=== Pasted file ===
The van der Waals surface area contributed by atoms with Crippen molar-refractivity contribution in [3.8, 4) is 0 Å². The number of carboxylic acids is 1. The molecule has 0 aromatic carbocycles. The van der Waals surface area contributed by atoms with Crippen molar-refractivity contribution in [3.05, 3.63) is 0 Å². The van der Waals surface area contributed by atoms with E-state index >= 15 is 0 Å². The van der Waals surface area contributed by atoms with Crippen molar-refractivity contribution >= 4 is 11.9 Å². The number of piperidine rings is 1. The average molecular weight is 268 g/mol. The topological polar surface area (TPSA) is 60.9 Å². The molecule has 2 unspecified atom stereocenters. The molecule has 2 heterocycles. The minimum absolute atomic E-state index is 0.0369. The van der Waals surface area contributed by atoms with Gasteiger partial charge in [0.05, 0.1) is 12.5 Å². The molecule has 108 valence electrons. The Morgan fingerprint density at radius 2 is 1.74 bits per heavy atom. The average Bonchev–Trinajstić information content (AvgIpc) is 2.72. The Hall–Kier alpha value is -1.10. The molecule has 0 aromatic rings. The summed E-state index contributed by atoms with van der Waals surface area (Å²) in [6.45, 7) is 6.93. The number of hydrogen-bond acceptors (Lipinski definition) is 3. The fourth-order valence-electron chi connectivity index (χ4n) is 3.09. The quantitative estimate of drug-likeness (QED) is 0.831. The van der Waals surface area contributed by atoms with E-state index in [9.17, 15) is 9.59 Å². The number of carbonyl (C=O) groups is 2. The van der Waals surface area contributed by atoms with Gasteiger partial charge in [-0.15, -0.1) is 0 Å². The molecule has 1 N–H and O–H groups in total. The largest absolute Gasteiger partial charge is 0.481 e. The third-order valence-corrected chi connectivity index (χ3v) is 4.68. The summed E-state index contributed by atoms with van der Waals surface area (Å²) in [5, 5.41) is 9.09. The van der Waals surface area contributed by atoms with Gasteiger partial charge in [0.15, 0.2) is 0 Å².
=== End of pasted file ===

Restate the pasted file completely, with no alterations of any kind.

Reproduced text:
The van der Waals surface area contributed by atoms with Crippen molar-refractivity contribution in [3.8, 4) is 0 Å². The number of carboxylic acids is 1. The molecule has 0 aromatic carbocycles. The van der Waals surface area contributed by atoms with Crippen molar-refractivity contribution in [3.05, 3.63) is 0 Å². The van der Waals surface area contributed by atoms with E-state index >= 15 is 0 Å². The van der Waals surface area contributed by atoms with Crippen molar-refractivity contribution >= 4 is 11.9 Å². The number of piperidine rings is 1. The average molecular weight is 268 g/mol. The topological polar surface area (TPSA) is 60.9 Å². The molecule has 2 unspecified atom stereocenters. The molecule has 2 heterocycles. The minimum absolute atomic E-state index is 0.0369. The van der Waals surface area contributed by atoms with Gasteiger partial charge in [0.05, 0.1) is 12.5 Å². The molecule has 108 valence electrons. The Morgan fingerprint density at radius 2 is 1.74 bits per heavy atom. The average Bonchev–Trinajstić information content (AvgIpc) is 2.72. The Hall–Kier alpha value is -1.10. The molecule has 0 aromatic rings. The summed E-state index contributed by atoms with van der Waals surface area (Å²) in [6.45, 7) is 6.93. The number of hydrogen-bond acceptors (Lipinski definition) is 3. The fourth-order valence-electron chi connectivity index (χ4n) is 3.09. The quantitative estimate of drug-likeness (QED) is 0.831. The van der Waals surface area contributed by atoms with E-state index in [9.17, 15) is 9.59 Å². The number of carbonyl (C=O) groups is 2. The van der Waals surface area contributed by atoms with Gasteiger partial charge in [-0.15, -0.1) is 0 Å². The molecule has 1 N–H and O–H groups in total. The largest absolute Gasteiger partial charge is 0.481 e. The third-order valence-corrected chi connectivity index (χ3v) is 4.68. The summed E-state index contributed by atoms with van der Waals surface area (Å²) in [5, 5.41) is 9.09. The van der Waals surface area contributed by atoms with Gasteiger partial charge in [0.15, 0.2) is 0 Å².